Physical Science Teachers

Nature of the Work

Physical science encompasses a broad range of scientific subjects. For eighth grade and early high school integrated science classes entitled “physical science,” the material includes an introduction to a broad range of scientific principles. Topics include physics, chemistry, astronomy, geology, environmental science, biological science, atmospheric science, and earth science. Physical science teachers introduce these students to these subjects in order to prepare them for more in-depth study later in high school.

Physical science teachers are also qualified to teach any physics or chemistry course to high school students in grades 9-12.
In addition to their regular teaching duties, physical science teachers may also be expected to serve as mentor teachers, study hall supervisors, or sponsors for student clubs and organizations. Physical science teachers should also be available to talk with parents who may have questions or concerns about their students’ progress.

Most teachers work a 10-month school year with a 2-month summer vacation. During the break, they may teach in summer sessions, take other jobs, pursue hobbies or spend time with their families.

Teaching Methods for Physical Science Teachers

Those teaching an integrated science course to younger or less-advanced students have the opportunity to expose their classes to interesting information about a wide range of scientific fields, and the more exciting and relevant they can make the material, the better success they will have in piquing the students’ interest in a particular field. Teaching interactive lessons with group work and visual aids often helps the students absorb the material.

For physical science teachers who teach chemistry or physics, the key to creating a successful learning environment is to be readily available to answer students’ questions and to explain the complex material in a way that they can understand.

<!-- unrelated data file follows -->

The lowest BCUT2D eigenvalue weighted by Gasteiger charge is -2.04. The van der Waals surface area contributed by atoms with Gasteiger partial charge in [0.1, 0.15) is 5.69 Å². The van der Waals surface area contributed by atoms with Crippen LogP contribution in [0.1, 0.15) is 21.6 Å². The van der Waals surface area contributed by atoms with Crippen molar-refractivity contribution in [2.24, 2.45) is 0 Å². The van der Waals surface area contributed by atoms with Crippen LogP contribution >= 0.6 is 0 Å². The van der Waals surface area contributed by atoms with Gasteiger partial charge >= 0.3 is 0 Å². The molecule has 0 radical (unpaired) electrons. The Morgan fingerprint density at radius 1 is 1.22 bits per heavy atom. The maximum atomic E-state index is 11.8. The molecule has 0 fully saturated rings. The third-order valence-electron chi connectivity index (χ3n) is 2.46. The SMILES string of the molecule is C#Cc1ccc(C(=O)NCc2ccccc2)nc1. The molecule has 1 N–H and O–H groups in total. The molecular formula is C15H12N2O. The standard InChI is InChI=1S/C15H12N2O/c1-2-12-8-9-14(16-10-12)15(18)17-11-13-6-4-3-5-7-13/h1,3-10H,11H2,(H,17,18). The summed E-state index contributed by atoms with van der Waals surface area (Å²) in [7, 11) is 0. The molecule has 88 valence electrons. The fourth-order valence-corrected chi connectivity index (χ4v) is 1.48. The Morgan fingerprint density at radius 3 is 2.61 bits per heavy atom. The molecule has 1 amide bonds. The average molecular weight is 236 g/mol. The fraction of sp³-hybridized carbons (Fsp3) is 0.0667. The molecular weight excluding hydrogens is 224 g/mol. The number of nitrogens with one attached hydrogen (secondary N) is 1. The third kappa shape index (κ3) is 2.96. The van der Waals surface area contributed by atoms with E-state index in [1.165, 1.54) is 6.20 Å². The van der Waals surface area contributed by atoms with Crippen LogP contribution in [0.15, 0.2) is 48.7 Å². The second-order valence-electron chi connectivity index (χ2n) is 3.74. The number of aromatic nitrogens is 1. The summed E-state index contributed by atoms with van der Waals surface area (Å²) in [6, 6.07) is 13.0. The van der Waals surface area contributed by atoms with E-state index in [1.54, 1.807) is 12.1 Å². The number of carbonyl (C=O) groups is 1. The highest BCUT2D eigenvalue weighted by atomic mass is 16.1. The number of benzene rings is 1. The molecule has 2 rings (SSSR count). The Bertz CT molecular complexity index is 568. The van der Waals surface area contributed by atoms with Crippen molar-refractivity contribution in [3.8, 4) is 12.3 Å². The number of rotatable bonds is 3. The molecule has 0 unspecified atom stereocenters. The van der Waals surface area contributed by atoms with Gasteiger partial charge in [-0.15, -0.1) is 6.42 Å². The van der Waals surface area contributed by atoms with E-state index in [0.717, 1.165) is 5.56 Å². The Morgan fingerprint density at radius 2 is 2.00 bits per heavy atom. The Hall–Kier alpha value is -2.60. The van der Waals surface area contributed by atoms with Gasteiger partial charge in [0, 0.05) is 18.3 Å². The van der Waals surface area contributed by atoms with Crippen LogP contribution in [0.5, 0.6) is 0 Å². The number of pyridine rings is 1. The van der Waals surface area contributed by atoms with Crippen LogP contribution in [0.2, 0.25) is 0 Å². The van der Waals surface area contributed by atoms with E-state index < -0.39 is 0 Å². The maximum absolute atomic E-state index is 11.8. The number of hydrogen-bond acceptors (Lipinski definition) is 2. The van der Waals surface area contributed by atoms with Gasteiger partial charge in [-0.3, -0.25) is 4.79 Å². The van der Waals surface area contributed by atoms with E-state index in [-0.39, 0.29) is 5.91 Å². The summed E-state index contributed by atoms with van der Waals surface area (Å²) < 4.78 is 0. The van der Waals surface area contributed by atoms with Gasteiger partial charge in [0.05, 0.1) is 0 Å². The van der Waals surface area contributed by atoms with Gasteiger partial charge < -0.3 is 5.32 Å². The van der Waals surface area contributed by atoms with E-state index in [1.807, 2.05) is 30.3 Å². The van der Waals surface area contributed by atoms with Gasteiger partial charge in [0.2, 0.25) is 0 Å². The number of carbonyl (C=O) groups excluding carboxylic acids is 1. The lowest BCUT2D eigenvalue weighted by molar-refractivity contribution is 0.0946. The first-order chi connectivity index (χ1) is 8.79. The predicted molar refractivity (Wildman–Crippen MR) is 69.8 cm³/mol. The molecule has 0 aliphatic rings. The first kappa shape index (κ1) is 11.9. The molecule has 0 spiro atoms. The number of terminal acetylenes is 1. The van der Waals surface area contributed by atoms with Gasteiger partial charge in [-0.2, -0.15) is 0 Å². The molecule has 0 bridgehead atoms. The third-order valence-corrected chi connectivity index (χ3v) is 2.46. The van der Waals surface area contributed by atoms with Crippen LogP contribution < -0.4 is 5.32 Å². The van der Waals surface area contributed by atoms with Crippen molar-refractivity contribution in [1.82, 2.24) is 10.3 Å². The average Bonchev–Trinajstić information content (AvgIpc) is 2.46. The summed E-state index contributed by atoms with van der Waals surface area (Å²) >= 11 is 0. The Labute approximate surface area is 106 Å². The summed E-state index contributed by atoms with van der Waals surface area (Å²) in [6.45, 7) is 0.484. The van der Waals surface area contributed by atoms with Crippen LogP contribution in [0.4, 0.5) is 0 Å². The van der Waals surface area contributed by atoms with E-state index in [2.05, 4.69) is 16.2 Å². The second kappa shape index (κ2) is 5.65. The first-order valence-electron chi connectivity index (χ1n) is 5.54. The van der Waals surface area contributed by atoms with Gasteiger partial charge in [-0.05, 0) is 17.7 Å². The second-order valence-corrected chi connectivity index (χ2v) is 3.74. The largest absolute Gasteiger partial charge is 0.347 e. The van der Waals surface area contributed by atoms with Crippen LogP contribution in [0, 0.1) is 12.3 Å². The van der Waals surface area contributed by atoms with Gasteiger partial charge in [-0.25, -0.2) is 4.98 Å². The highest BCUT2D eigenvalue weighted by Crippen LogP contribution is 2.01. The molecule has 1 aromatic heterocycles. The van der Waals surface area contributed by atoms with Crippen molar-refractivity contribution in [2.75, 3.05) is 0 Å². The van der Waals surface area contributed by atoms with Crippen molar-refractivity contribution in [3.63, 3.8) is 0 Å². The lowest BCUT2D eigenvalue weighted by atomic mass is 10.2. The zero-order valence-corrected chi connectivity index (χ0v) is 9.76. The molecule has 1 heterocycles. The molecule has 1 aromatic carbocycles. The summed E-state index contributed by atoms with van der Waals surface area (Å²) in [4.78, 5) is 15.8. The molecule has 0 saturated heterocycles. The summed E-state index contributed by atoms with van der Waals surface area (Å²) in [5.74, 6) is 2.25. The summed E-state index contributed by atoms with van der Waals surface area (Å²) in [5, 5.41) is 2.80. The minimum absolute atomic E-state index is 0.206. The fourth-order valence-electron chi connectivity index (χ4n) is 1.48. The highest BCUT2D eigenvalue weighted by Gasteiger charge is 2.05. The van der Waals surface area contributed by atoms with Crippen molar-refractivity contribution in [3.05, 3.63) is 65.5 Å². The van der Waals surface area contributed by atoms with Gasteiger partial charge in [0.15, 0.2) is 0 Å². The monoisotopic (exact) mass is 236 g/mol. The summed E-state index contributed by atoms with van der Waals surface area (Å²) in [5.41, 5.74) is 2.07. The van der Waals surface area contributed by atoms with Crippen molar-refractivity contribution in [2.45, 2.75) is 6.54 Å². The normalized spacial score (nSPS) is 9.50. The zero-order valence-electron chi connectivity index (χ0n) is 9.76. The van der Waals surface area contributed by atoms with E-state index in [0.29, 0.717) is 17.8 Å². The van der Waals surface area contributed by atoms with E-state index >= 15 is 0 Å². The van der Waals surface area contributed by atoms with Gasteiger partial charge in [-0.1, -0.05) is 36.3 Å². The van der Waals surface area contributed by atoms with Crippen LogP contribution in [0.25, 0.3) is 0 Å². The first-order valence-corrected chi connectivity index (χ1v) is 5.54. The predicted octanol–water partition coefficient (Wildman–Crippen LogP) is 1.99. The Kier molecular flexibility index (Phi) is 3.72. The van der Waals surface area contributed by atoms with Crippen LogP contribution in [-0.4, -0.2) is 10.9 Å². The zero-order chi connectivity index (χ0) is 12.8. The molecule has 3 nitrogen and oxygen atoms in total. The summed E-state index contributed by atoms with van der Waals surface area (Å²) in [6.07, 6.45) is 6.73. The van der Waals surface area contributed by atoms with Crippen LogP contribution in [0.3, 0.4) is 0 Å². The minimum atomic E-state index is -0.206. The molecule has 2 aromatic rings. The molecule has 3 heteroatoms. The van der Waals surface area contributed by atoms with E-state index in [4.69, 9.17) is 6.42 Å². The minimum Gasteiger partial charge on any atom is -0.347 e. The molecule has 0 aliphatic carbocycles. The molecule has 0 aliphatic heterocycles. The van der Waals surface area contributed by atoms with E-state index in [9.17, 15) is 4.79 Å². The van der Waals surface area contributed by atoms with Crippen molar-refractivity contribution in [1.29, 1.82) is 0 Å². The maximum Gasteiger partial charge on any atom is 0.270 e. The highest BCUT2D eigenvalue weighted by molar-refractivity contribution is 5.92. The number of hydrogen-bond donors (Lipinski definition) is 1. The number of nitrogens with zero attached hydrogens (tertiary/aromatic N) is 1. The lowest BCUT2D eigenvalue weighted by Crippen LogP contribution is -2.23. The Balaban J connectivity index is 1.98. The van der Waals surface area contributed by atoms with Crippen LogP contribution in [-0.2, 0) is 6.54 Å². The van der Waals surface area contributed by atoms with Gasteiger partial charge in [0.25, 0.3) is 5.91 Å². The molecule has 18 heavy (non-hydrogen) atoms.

For all levels, engaging the students in lab activities, building models, and other hands-on activities helps them understand the concepts taught in lecture in a way that seems relevant to day-to-day life. Field trips to science centers or other nearby places that have programs established for teaching science to school groups are also valuable experiences for the students to understand and enjoy the material.

Job Opportunities for Physical Science Teachers

Currently, many school districts have difficulty hiring physical science teachers. For this reason, many job opportunities are available for those who are qualified. Rural and inner-city schools, where the need for quality teachers is often most great, provide even greater job opportunities for prospective science teachers.

Requirements for Physical Science Teachers

Physical Science teachers pursuing alternative certification are required to have a bachelor’s degree with a 2.5 GPA in at least 24 semester hours of science, including at least 9 hours of chemistry and 9 hours of physics. To work in a Texas public school, teaching candidates must be enrolled in an alternative certification program and have passed their content test.

Alternative Certification Programs are attractive options for individuals who would like to become a teacher without taking classes in a college or university.

The Web-Centric Alternative Certification Program (WCACP) provides a path for individuals to obtain teaching certification from the comfort of their own home. The courses, videoconferences and chats are conducted 100 percent online, so students can work at their own pace. Some students finish in 12 weeks, while others take more time and work a full time job while studying.

Individuals interested in teaching Physical Science can benefit from the 8-12 Physical Science content area. Completing the WCACP with the Physical Science specialization provides a certification to teach eighth – twelfth grade Physical Science in any Texas middle or high school.